Getting real estate data is a snap with Homesnap app

The Homesnap app displayed on an iPhone.
The Homesnap app displayed on an iPhone.

Looking for a home or want to sell one but not yet ready to retain a real estate agent?

Homesnap, a Washington, D.C., start-up, has developed an Apple mobile app that provides real estate information for users who are on the hunt or curious about selling -- that can be found just by snapping a photo of a house. 

Within seconds, the app will display on the iPhone or iPad the address of the house and other real estate information, including its current value, last sale date and price, lot size, bedrooms, bathrooms and local schools.

“The idea was the equivalent to Shazam for homes,” said Chief Executive Guy Wolcott, who has a background in technology and co-founded the company with Steve Barnes, a real estate broker. 


The free mobile app, formerly known as Sawbuck, launched version 2.0 of Homesnap’s point-and-shoot home search iOS app last week at the South by Southwest festival in Austin, Texas. The company has raised a total of $5.5 million in venture funding, including a $3.5-million Series A round in August 2012 from Revolution Ventures and real estate investor Robert Stewart. 

Homesnap, which is approaching 500,000 users, wants to be one of the first real estate platforms built specifically for the mobile era. Homesnap’s patent-pending technology uses a combination of public real estate Multiple Listing Service data, tax records, census data and mapping data for more than 90 million homes across the United States -- listed or not -- to get property details.

Homesnap uses the iPhone’s GPS capability and its sensors to identify the house and then fetches the details from a server in the cloud. The app then tracks every home the user photographs and updates each one automatically with new information, including updated values as well as when the home goes under contract. If a home is for sale, it displays the list price, interior pictures and listing details.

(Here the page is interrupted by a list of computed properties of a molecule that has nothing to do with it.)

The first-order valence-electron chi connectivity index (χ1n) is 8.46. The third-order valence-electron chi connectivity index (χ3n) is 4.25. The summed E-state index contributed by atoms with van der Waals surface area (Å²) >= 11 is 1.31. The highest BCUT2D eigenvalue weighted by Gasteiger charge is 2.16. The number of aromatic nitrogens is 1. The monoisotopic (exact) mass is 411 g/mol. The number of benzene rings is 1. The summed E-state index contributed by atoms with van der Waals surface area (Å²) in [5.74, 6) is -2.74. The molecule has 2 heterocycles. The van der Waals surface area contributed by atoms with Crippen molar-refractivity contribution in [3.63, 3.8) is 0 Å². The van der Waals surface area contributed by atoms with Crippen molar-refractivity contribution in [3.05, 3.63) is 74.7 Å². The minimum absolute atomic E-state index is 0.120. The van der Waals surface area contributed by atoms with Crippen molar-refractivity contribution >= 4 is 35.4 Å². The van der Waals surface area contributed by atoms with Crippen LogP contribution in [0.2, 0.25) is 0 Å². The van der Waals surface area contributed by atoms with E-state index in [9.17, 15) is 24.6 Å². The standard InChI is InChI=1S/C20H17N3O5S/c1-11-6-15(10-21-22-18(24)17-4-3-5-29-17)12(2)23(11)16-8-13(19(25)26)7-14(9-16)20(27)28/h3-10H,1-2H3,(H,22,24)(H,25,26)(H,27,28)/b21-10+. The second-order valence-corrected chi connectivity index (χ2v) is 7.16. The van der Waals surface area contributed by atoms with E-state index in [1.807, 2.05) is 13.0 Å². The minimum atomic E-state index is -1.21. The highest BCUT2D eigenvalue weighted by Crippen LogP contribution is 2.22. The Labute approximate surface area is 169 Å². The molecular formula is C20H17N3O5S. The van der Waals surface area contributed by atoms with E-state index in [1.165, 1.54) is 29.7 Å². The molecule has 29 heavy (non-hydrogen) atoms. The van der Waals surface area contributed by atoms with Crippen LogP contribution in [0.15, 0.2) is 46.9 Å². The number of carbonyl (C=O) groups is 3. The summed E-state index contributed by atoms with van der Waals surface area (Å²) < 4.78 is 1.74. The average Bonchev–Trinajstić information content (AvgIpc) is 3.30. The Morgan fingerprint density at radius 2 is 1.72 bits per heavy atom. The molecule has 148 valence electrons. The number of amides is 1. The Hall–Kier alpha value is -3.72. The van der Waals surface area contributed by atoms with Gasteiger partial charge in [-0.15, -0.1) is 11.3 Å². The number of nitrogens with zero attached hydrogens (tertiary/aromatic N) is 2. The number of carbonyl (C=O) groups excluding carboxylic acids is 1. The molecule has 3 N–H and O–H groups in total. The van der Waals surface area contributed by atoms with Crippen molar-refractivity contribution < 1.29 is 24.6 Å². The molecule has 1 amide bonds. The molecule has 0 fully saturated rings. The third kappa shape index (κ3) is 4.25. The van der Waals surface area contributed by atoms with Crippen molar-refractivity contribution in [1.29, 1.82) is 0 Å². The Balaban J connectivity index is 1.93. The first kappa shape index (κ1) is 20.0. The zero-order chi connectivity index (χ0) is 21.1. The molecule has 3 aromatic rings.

The company intends to be more than just a utility for people who are shopping. According to Wolcott, 90% of the homes that people snap aren’t for sale, “so it’s not all people searching for homes because they want to buy.”


With the introduction of a built-in social graph and Instagram-style photo stream, users can connect with friends and family through Facebook, Twitter, text message or email, making it simple to trade snaps, comments and recommendations. Interested buyers can then connect with local agents through the HomeSnap for Agents feature; the company gets 30% of the commission when a house is sold.

Homesnap is currently available only for users in the United States. The company said an Android version will be released by the end of the month.

I have been snapping homes for the last week and am surprised by Homesnap’s fast and easy-to-use application. The app almost always correctly identified the house I was shooting, but there were a few discrepancies, and in one case, the app couldn’t identify the house.

But the developers are regularly working to update the information and improve accuracy. Despite its other con, which is that it requires an Internet connection, Homesnap’s immediacy and extensive information is very appealing, whether you’re seriously looking for a house or just entertaining the idea of buying one.


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